The platform should have an API-first/ API-centric design with solutions that natively support high volumes of multi-source real-time sensor data that can integrate with legacy systems, structured data, and public data sets. An API (application programming interface) is software that exposes some content and services in an application so that programs can interact and share data. Open APIs are publicly-shared and enable multiple vendors to work together to create solutions across proprietary products.
The platform should support public and private sharing. If solutions are going to intermix data, then the governance, security and usage monitoring and management becomes more important to control access.
The platform should support non-technical users. It should offer the ability to understand and manipulate data into information that people from many different roles can understand. This means data-sharing platforms need to have ways to transform raw data into stories using charts and graphs, non-technical texts, and even interactive formats. And, since not all data is relevant to all people, or viewed in the same context, stories can be tailored to whether someone is a government employee, a community member, a journalist or researcher, etc.
The platform provider should have an innovative and collaborative mindset. Cities will not develop these solutions in-house; they will be provided from outside suppliers both as a cloud-platform, but also provided as new data services from infrastructure providers. More and more, non-IT companies need to provide information and services in new digital formats. For example, GE is no longer just providing street light hardware but cloud-based digital energy information. This means that city operators and suppliers need to also use an open data, or data-sharing, platform to work as part of the Smart City ecosystem, and to quickly create and scale data products for Smart Cities.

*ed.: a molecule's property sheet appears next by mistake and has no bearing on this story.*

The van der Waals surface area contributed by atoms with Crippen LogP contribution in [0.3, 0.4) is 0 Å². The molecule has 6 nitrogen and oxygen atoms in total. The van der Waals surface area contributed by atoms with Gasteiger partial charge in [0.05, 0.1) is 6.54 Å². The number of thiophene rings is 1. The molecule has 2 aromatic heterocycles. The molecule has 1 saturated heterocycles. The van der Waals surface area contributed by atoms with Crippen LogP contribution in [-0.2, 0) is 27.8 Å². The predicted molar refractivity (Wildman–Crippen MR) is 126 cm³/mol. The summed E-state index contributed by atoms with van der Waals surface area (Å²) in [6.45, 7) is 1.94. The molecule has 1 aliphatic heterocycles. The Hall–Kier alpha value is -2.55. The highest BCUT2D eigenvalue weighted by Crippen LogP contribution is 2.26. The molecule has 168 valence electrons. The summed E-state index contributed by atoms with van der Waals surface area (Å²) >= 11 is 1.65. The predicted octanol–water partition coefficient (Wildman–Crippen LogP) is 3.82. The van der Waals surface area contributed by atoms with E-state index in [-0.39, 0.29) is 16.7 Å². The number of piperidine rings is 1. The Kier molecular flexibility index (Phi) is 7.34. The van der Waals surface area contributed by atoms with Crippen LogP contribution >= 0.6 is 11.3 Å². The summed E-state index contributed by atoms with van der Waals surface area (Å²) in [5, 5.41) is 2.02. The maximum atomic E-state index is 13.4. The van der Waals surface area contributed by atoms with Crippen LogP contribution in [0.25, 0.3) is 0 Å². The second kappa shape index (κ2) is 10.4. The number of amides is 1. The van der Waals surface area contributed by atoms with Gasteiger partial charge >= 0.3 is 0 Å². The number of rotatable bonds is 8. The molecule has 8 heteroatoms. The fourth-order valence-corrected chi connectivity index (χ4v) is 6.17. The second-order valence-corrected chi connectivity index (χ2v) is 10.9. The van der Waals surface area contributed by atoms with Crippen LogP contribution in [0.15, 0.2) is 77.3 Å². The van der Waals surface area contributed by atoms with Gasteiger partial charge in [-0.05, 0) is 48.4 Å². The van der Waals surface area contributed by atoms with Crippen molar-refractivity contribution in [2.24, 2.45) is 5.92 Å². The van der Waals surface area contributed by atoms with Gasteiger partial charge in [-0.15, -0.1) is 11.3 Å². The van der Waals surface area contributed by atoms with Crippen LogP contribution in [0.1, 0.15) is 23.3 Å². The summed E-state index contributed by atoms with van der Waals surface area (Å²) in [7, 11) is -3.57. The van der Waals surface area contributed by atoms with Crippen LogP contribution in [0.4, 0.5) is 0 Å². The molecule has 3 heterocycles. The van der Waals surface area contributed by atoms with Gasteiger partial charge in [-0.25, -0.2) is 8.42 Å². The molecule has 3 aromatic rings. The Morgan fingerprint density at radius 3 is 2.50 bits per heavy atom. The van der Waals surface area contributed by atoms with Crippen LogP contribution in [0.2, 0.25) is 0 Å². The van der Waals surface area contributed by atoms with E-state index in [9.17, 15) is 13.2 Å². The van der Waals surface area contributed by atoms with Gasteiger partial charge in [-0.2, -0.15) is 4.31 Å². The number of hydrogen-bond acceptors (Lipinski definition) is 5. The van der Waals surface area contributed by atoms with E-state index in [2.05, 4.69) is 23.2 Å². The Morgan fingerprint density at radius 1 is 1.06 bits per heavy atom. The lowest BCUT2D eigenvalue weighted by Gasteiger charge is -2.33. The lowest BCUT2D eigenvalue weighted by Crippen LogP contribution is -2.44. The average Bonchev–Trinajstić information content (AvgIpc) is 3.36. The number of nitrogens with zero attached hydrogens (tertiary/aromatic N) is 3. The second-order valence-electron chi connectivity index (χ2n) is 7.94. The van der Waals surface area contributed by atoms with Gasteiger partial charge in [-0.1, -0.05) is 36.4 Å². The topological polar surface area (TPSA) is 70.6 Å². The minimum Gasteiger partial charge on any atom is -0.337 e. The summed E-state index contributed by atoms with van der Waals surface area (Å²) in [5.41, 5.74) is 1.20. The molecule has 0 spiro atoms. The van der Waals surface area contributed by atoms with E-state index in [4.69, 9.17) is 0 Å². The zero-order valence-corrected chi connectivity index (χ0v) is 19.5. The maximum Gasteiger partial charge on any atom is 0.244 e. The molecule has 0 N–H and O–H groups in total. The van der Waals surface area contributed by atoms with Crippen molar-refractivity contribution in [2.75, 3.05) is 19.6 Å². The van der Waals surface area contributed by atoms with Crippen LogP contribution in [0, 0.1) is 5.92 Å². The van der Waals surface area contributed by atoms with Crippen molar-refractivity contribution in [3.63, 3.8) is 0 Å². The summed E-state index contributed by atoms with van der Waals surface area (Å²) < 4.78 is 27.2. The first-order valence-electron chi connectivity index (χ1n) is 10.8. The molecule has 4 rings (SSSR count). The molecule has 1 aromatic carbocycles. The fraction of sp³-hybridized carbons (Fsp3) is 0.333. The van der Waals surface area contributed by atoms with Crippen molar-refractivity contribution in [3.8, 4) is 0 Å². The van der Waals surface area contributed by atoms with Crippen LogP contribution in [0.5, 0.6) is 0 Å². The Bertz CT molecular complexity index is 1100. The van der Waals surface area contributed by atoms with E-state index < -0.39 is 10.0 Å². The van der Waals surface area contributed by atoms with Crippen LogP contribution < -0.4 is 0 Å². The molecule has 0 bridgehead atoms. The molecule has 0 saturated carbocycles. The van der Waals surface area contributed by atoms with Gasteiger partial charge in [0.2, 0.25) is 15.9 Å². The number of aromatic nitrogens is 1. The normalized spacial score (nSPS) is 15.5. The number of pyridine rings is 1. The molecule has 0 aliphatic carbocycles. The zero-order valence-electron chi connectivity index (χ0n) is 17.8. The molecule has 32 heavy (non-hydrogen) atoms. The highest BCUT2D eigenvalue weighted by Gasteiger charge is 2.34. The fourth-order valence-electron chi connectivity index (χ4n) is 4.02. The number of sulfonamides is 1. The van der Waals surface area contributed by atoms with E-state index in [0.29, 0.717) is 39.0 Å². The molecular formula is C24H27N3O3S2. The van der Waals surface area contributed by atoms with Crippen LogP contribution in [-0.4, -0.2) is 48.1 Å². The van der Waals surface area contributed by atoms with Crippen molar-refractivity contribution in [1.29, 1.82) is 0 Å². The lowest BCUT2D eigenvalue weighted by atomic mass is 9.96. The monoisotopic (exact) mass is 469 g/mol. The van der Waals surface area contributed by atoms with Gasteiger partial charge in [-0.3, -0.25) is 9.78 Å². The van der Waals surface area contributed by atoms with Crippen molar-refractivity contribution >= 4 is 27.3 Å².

As Smart City leaders shift their thinking towards data-based services, there needs to be a corresponding shift by CIOs to think less about data characteristics like volume, velocity and variety and more about analytics and information management via data awareness, augmentation and automation. These factors create a data-sharing platform that enables data to be tied to outcomes by enacting the following:
Universal, standardized, and timely access to data of any type as opposed to siloed, proprietary and limited access.
Data governance and management mechanisms (including data protection)
Moving away from the physical handling of data to automation
Using data cleansing and augmentation to offer improved data visualization, advanced analytics, and data integrity